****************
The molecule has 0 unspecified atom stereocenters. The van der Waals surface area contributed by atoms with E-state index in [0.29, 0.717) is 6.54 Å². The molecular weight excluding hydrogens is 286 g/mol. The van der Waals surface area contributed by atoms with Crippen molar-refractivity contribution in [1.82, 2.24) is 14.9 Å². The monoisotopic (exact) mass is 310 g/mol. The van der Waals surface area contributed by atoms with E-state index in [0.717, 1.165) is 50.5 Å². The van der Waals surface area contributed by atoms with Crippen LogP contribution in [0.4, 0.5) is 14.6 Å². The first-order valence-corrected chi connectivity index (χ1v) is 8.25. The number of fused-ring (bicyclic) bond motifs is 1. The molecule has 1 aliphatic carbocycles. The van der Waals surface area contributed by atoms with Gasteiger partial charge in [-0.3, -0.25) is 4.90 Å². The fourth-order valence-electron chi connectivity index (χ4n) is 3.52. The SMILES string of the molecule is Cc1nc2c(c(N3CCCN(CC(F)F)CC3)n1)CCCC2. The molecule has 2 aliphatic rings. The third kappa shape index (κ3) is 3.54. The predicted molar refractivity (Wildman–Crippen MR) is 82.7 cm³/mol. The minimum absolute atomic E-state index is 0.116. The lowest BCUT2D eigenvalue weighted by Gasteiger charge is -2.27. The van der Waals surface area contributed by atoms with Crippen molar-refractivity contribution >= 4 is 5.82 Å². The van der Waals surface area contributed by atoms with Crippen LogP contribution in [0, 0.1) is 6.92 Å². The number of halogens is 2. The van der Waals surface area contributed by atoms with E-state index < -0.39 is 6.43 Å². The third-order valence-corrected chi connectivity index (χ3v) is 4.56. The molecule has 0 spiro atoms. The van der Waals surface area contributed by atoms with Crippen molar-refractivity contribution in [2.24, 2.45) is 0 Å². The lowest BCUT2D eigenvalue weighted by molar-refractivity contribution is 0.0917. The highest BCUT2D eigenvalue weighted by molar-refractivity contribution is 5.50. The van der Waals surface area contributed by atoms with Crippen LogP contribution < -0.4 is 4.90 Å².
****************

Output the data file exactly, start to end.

The molecule has 0 unspecified atom stereocenters. The van der Waals surface area contributed by atoms with E-state index in [0.29, 0.717) is 6.54 Å². The molecular weight excluding hydrogens is 286 g/mol. The van der Waals surface area contributed by atoms with Crippen molar-refractivity contribution in [1.82, 2.24) is 14.9 Å². The monoisotopic (exact) mass is 310 g/mol. The van der Waals surface area contributed by atoms with E-state index in [0.717, 1.165) is 50.5 Å². The van der Waals surface area contributed by atoms with Crippen LogP contribution in [0.4, 0.5) is 14.6 Å². The first-order valence-corrected chi connectivity index (χ1v) is 8.25. The number of fused-ring (bicyclic) bond motifs is 1. The molecule has 1 aliphatic carbocycles. The van der Waals surface area contributed by atoms with Gasteiger partial charge in [-0.3, -0.25) is 4.90 Å². The fourth-order valence-electron chi connectivity index (χ4n) is 3.52. The SMILES string of the molecule is Cc1nc2c(c(N3CCCN(CC(F)F)CC3)n1)CCCC2. The molecule has 2 aliphatic rings. The third kappa shape index (κ3) is 3.54. The predicted molar refractivity (Wildman–Crippen MR) is 82.7 cm³/mol. The minimum absolute atomic E-state index is 0.116. The lowest BCUT2D eigenvalue weighted by Gasteiger charge is -2.27. The van der Waals surface area contributed by atoms with Crippen molar-refractivity contribution >= 4 is 5.82 Å². The van der Waals surface area contributed by atoms with Crippen LogP contribution in [0, 0.1) is 6.92 Å². The number of halogens is 2. The van der Waals surface area contributed by atoms with E-state index < -0.39 is 6.43 Å². The third-order valence-corrected chi connectivity index (χ3v) is 4.56. The molecule has 0 spiro atoms. The van der Waals surface area contributed by atoms with Crippen molar-refractivity contribution in [2.24, 2.45) is 0 Å². The lowest BCUT2D eigenvalue weighted by molar-refractivity contribution is 0.0917. The highest BCUT2D eigenvalue weighted by molar-refractivity contribution is 5.50. The van der Waals surface area contributed by atoms with Crippen LogP contribution < -0.4 is 4.90 Å².